Dale Bass, Kamloops This Week
The province is making headway in hiring the number of teachers needed in the public school system, said the man in charge of making it happen.
Minister of Education Rob Fleming said he believes about 3,300 of the estimated 3,500 needed have been hired to meet the requirements flowing from the Supreme Court of Canada decision last year that reinstated 2002 language in teachers contracts addressing classroom size and composition.
“We’re nearly there,” Fleming said after a session on Friday with Grade 3 students at Westmount elementary, where he handed out library cards to the class of 22.
One of the problems, however, is those who have been teachers on call are the ones mainly being hired, which is leading to a shortage of substitute teachers in districts. Fleming said work is proceeding to try to grow those lists.
His visit to the city included a meeting with the Kamloops-Thompson board of trustees and others involved in the education system. School district Supt. Alison Sidow said she felt the meetings went well and that Fleming heard about School District 73’s strategic plan and the need for investment to address aging schools.
Sidow said trustees and administrators stressed that crunch is not simply a school district issue, “but a community issue.”
Earlier this year, the school board produced a pamphlet, Schools: An Investment In Our Future, containing enrolment projections through 2025, capital infrastructure needs and fact boxes on how much money has been spent in the past in the Kamloops-Thompson compared to other districts in B.C.
In its pamphlet, the district points out it had 2.6 per cent of provincial student enrolment from 2001 to 2017 ((which happens to be the entire length of the B.C. Liberal reign), yet received only one-half per cent of the provincial capital expenditure.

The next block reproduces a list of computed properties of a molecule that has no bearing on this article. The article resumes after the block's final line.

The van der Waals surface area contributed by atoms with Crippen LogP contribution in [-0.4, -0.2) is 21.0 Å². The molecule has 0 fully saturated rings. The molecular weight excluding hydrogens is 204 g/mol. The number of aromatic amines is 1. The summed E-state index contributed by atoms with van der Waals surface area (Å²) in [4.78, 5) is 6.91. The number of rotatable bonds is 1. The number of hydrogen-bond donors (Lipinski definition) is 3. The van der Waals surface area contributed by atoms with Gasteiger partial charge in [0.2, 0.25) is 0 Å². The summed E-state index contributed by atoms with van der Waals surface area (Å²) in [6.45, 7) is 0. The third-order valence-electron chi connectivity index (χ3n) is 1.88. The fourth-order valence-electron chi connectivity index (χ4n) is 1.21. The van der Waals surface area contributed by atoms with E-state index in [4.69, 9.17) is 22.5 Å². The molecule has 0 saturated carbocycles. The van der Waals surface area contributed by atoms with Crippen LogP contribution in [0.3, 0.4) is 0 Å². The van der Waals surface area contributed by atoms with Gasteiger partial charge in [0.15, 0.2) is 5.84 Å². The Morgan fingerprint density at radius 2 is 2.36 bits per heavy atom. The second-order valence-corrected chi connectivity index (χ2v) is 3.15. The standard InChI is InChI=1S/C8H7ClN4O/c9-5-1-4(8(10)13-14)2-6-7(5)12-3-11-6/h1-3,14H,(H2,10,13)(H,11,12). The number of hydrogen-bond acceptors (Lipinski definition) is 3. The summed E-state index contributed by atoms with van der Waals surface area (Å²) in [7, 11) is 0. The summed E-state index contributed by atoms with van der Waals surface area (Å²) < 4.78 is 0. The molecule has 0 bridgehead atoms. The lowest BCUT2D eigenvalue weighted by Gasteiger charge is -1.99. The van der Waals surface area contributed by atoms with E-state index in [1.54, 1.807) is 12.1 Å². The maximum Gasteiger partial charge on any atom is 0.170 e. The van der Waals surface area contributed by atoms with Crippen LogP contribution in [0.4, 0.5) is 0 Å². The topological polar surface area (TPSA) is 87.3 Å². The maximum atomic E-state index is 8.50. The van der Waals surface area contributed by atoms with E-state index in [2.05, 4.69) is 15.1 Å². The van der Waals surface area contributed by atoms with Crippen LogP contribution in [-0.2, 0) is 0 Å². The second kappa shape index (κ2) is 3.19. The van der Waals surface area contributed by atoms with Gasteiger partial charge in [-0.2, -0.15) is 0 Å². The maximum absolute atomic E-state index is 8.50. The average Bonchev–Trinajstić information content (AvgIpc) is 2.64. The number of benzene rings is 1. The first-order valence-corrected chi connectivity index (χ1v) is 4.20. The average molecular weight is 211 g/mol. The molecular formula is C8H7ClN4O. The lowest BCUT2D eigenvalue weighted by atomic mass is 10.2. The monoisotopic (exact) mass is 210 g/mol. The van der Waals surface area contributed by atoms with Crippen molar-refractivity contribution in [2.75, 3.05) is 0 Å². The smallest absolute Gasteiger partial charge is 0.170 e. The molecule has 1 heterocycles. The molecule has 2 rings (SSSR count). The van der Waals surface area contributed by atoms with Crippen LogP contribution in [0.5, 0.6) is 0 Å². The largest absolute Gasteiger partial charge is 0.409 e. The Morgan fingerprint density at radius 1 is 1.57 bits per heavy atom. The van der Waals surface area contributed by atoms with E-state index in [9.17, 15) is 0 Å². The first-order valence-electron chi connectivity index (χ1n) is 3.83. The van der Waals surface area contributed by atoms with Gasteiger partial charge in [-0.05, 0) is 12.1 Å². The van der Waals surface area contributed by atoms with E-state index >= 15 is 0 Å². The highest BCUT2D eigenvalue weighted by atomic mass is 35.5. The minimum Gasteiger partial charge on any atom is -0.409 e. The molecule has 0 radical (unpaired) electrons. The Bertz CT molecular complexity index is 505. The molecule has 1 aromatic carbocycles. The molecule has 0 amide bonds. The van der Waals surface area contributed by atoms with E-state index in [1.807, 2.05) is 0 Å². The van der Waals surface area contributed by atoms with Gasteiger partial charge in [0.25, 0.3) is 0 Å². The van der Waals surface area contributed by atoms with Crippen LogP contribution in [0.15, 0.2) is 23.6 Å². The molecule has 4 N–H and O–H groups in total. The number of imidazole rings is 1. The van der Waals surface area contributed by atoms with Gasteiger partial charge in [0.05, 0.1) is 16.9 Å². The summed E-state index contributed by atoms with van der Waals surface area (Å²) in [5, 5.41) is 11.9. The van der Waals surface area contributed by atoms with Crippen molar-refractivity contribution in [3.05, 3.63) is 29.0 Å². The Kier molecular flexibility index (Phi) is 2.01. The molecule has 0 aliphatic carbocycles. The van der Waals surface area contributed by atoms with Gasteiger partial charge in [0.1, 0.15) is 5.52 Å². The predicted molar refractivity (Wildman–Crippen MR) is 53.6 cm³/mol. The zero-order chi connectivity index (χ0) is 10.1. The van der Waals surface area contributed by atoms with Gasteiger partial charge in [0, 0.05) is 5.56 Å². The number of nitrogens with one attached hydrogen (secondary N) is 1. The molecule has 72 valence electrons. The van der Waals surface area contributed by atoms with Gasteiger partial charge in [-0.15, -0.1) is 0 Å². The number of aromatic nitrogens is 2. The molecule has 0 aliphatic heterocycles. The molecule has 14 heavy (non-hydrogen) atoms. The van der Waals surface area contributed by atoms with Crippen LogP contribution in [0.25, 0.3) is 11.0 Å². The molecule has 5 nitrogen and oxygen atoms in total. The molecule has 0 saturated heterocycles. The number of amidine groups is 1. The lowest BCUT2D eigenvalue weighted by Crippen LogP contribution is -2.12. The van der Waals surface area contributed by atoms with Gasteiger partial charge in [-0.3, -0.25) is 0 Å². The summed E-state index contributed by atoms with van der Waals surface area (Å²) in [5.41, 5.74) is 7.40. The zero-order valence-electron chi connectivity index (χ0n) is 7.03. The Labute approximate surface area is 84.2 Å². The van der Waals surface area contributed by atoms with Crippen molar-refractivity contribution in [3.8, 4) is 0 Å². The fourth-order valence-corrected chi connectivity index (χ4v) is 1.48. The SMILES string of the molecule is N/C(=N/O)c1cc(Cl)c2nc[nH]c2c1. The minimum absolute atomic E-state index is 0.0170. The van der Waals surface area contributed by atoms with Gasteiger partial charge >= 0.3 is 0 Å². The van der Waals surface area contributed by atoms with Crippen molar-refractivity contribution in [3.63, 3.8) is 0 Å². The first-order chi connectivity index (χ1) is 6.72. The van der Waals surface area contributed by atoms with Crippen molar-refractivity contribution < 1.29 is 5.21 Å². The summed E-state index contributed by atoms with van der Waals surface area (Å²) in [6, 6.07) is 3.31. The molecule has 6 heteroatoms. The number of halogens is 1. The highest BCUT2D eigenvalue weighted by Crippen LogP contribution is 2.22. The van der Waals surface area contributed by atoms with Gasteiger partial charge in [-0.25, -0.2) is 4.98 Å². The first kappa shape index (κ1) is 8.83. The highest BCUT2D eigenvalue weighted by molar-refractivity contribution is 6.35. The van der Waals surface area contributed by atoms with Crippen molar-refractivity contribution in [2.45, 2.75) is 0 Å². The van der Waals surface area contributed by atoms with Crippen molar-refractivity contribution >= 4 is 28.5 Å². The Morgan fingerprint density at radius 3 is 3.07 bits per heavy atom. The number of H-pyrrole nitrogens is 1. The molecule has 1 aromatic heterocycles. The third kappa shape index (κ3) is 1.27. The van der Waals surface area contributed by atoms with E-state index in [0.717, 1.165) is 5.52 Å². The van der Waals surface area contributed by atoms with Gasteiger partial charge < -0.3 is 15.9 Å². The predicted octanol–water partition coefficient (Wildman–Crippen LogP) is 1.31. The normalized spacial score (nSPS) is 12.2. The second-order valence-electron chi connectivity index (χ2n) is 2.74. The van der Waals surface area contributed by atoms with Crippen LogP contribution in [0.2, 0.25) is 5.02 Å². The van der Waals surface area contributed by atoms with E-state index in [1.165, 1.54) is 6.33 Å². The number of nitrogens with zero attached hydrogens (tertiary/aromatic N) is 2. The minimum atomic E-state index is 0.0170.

Also noted is the fact the province spent $2 billion on schools in B.C. from 2002 to 2016, with Kamloops-Thompson accounting for only $10.7 million of that pot of cash.
By comparison, school districts in Kelowna ($114.7 million), Victoria ($96.2 million), North Vancouver ($73.9 million), Prince George ($60.9 million) and Vernon ($57.5 million) all received more in infrastructure funding.
In addition, between 2001 and 2017, the local district received an average of $742 per student in capital infrastructure spending, while the provincial average during that 16-year period was, on average, $6,888 per student.
The Top 4 priority list in capital expenditures: Valleyview secondary needs to be expanded at a cost of $22 million; Westmount elementary needs a $9 million expansion; Pineview Valley needs an elementary school, with cost pegged at $18 million; and South Kamloops secondary requires a new gym and an addition to the main building, at a cost of $17 million.
Meghan Ross, an outreach worker with the Thompson-Nicola Regional District library system, said Fleming handed out library cards during his visit to Westmount, each in envelopes addressed specifically to the students, to help promote the value of the library to children as young as those in Grade 3.
Ross said the library hopes to connect with as many Grade 3 students as possible through the program. Grade 3 was chosen, she said, because students at that level are beginning to really engage in reading and the library can play a key role in fuelling their excitement in the new skill.
Fleming answered questions from the students, telling one he has had his job “just a little longer than you’ve been in Grade 3.” In response to another about his work, Fleming said he works long hours, adding, “but lots of people have to do that.”
Fleming said that, unlike other jobs, “your parents and other people decide if I get to keep my job every four years.”
He has also been on an airplane more than 200 times, thinks Thompson Rivers University has a beautiful campus and, eliciting some gasps, talked about visiting an elementary school with grades from kindergarten to seven “that has just 12 students.”
Later, Fleming told KTW the philosophy that instructs his ministry is one to that will show respect for teachers.
“Which is quite the opposite from the last government,” he said of the B.C. Liberal administration. “There were too many years of chaos.”
He praised the public education system as remaining resilient through those challenging years and said his task is to make the system truly great.